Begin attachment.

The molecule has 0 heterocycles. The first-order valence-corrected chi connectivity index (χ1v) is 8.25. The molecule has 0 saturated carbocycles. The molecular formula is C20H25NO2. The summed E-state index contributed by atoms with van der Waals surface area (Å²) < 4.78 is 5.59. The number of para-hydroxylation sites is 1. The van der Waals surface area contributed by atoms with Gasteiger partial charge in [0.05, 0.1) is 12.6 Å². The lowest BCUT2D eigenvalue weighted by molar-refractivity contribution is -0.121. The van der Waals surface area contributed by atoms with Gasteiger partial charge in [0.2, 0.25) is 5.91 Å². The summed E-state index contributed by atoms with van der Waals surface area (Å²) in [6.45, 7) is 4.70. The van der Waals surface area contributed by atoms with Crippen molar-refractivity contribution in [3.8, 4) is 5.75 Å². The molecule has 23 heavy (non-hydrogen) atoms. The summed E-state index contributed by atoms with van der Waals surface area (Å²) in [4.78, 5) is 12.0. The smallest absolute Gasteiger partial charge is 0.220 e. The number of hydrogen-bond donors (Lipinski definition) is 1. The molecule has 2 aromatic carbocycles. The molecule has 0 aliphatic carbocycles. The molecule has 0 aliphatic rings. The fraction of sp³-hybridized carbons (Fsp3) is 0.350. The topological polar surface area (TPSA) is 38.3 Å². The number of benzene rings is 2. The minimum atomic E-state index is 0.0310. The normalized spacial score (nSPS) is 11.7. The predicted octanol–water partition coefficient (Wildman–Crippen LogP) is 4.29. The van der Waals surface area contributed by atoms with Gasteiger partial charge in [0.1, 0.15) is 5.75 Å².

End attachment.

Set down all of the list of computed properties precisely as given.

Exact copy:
The molecule has 0 heterocycles. The first-order valence-corrected chi connectivity index (χ1v) is 8.25. The molecule has 0 saturated carbocycles. The molecular formula is C20H25NO2. The summed E-state index contributed by atoms with van der Waals surface area (Å²) < 4.78 is 5.59. The number of para-hydroxylation sites is 1. The van der Waals surface area contributed by atoms with Gasteiger partial charge in [0.05, 0.1) is 12.6 Å². The lowest BCUT2D eigenvalue weighted by molar-refractivity contribution is -0.121. The van der Waals surface area contributed by atoms with Gasteiger partial charge in [0.2, 0.25) is 5.91 Å². The summed E-state index contributed by atoms with van der Waals surface area (Å²) in [6.45, 7) is 4.70. The van der Waals surface area contributed by atoms with Crippen molar-refractivity contribution in [3.8, 4) is 5.75 Å². The molecule has 23 heavy (non-hydrogen) atoms. The summed E-state index contributed by atoms with van der Waals surface area (Å²) in [4.78, 5) is 12.0. The smallest absolute Gasteiger partial charge is 0.220 e. The number of hydrogen-bond donors (Lipinski definition) is 1. The molecule has 2 aromatic carbocycles. The molecule has 0 aliphatic carbocycles. The molecule has 0 aliphatic rings. The fraction of sp³-hybridized carbons (Fsp3) is 0.350. The topological polar surface area (TPSA) is 38.3 Å². The number of benzene rings is 2. The minimum atomic E-state index is 0.0310. The normalized spacial score (nSPS) is 11.7. The predicted octanol–water partition coefficient (Wildman–Crippen LogP) is 4.29. The van der Waals surface area contributed by atoms with Gasteiger partial charge in [0.1, 0.15) is 5.75 Å².